First published: supplement to 2016 February's editorial

Real estate and promises

A reader of our FAQs living far enough is considering buying a villa in Spain in a neighborhood whose Area Plan (general plan of soil use - P.G.O.U. Plan general de ordenación urbana) is in discussion. He was amazed not to receive the guarantees he wants: to be assured that he will be allowed, after the purchase, to carry out transformations (larger swimming pool, roofed terraces glazing, etc.) or about a possible widening of the road (open debate in the community) that would encroach on his property.

After asking an agency, in competition with the one where he is about to buy his future property, to follow the purchasing process (which, on the spot, may not have pleased everyone), our reader has involved a lawyer speaking his language but living 100 km - 60 M away, and therefore unfamiliar with the locals. And now, for added safety, he asks us whether we know a “honest, serious and French speaking” architect, to advise him and ultimately find for him or provide those famous guarantees.


Unfortunately, I know of no architect in Spain, honest or not, serious or not, much less French speaking. Basically, I was about to write “You have set your heart on a property which we (INSERT) probably would not have presented, because of the mentioned uncertainties”. With the idea of making my competitors an uneasy life, and the hope to see you buy from us.

What we sell: real estate …

But coming to think about it, I will rather write “we perhaps would not have exhibited this property for sale, in case we would have had knowledge of a specific problem.” Of a real problem. Because basically, what we (and many of our colleagues) offer for sale, is a property, in its present state, in its current structure, and at this price. This is what we sell: it exists, it's like this, at this price. Orange grove in the province of Valencia

… not promises

Neither we nor our colleagues can sell promises about possible later changes of a house structure. And in the case you submit, there is no real problem (legal), but a true problem for you: the property you have selected is certainly very attractive (I know the area, the view of the orange trees in the plain below is charming), but it lacks some features that are important to you, including a larger pool.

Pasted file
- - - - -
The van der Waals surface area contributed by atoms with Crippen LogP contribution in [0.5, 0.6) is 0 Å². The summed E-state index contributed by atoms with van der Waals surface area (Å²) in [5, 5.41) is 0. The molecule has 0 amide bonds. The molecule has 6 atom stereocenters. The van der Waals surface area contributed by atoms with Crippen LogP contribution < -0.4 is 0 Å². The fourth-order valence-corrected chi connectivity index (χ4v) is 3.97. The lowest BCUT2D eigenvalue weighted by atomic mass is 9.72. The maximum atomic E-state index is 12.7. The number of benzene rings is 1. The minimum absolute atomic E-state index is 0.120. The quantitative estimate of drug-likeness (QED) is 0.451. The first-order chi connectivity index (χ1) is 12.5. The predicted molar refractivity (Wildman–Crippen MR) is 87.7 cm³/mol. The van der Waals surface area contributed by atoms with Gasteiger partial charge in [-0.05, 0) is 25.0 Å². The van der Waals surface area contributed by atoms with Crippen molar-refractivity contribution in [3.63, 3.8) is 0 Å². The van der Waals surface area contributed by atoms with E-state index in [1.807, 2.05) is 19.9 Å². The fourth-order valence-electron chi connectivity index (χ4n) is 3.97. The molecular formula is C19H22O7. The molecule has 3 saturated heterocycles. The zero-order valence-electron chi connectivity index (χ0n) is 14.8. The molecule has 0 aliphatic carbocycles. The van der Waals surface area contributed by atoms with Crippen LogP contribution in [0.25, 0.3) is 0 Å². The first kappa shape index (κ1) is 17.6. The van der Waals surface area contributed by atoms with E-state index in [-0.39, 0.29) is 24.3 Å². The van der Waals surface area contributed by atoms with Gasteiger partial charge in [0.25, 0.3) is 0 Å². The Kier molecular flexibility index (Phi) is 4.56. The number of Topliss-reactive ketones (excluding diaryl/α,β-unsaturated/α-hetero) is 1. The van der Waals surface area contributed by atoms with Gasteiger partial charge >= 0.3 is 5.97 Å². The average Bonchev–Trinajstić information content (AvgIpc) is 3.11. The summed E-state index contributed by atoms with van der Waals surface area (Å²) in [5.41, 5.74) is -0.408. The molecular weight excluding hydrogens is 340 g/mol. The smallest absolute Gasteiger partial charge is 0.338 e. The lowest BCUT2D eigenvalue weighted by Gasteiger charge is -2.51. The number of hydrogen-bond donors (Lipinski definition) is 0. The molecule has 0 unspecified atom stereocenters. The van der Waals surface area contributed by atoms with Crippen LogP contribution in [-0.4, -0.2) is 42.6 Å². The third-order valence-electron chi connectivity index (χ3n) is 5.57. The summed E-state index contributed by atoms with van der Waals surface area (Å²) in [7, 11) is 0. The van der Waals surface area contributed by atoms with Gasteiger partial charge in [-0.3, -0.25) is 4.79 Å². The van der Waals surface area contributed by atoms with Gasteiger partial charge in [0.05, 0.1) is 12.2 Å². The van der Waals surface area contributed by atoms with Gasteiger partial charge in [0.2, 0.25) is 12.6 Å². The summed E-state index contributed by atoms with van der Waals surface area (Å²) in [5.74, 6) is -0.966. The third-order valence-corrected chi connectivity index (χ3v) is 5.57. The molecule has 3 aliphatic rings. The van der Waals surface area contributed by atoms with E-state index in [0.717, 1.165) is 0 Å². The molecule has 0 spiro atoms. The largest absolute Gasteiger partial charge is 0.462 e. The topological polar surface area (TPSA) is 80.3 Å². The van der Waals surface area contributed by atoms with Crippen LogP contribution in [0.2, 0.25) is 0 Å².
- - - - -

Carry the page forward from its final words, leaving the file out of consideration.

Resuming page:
The L.R.A.U. and its successors

As it comes to a new development nearby, check that you do not have a problem with the (L.R.A.U. laws successor or the LUV (Ley Urbanística Valenciana) and the LOTUP (Ley de Ordenación del Territorio, Urbanismo y Paisaje). It is the first question to ask the real estate agent who sells the property or your lawyer.

If the agent who sells you the property is not sure, ask that the deed should bear a guarantee in your favour, making the agent responsible about any L.R.A.U., LUV or LOTUP influences, such as:

“This sale is conducted through the real estate agency X, in Z. The latter certifies that at the time of sale, it was not referred to any deliberation or decision that may affect the property under the Ley Reguladora de Actividad Urbanística Valenciana (or LUV, or any replacement or other derogation) neither in an official bulletin nor in the minutes of discussions in the town hall, in inter-municipality or other body, and severally with the seller, guarantee the buyer against any damage that could result after the sale of such affection whose possibility has already been made public at the time of sale.”